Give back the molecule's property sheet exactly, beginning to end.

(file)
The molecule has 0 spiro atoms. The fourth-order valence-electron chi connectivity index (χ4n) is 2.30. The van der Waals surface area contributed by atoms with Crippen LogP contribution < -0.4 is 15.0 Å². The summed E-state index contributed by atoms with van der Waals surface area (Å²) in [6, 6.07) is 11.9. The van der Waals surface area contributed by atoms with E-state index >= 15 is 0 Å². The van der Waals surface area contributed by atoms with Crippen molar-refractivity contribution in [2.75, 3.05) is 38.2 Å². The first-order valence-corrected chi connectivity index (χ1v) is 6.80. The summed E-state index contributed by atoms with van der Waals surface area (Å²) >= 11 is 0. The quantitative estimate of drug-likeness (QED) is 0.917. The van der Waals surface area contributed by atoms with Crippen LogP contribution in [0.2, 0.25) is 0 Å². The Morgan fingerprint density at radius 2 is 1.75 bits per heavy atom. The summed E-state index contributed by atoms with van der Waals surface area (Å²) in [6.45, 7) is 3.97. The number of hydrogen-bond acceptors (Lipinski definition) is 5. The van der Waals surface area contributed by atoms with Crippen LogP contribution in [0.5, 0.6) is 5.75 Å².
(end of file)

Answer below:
The molecule has 0 spiro atoms. The fourth-order valence-electron chi connectivity index (χ4n) is 2.30. The van der Waals surface area contributed by atoms with Crippen LogP contribution < -0.4 is 15.0 Å². The summed E-state index contributed by atoms with van der Waals surface area (Å²) in [6, 6.07) is 11.9. The van der Waals surface area contributed by atoms with E-state index >= 15 is 0 Å². The van der Waals surface area contributed by atoms with Crippen molar-refractivity contribution in [2.75, 3.05) is 38.2 Å². The first-order valence-corrected chi connectivity index (χ1v) is 6.80. The summed E-state index contributed by atoms with van der Waals surface area (Å²) >= 11 is 0. The quantitative estimate of drug-likeness (QED) is 0.917. The van der Waals surface area contributed by atoms with Crippen LogP contribution in [0.2, 0.25) is 0 Å². The Morgan fingerprint density at radius 2 is 1.75 bits per heavy atom. The summed E-state index contributed by atoms with van der Waals surface area (Å²) in [6.45, 7) is 3.97. The number of hydrogen-bond acceptors (Lipinski definition) is 5. The van der Waals surface area contributed by atoms with Crippen LogP contribution in [0.5, 0.6) is 5.75 Å².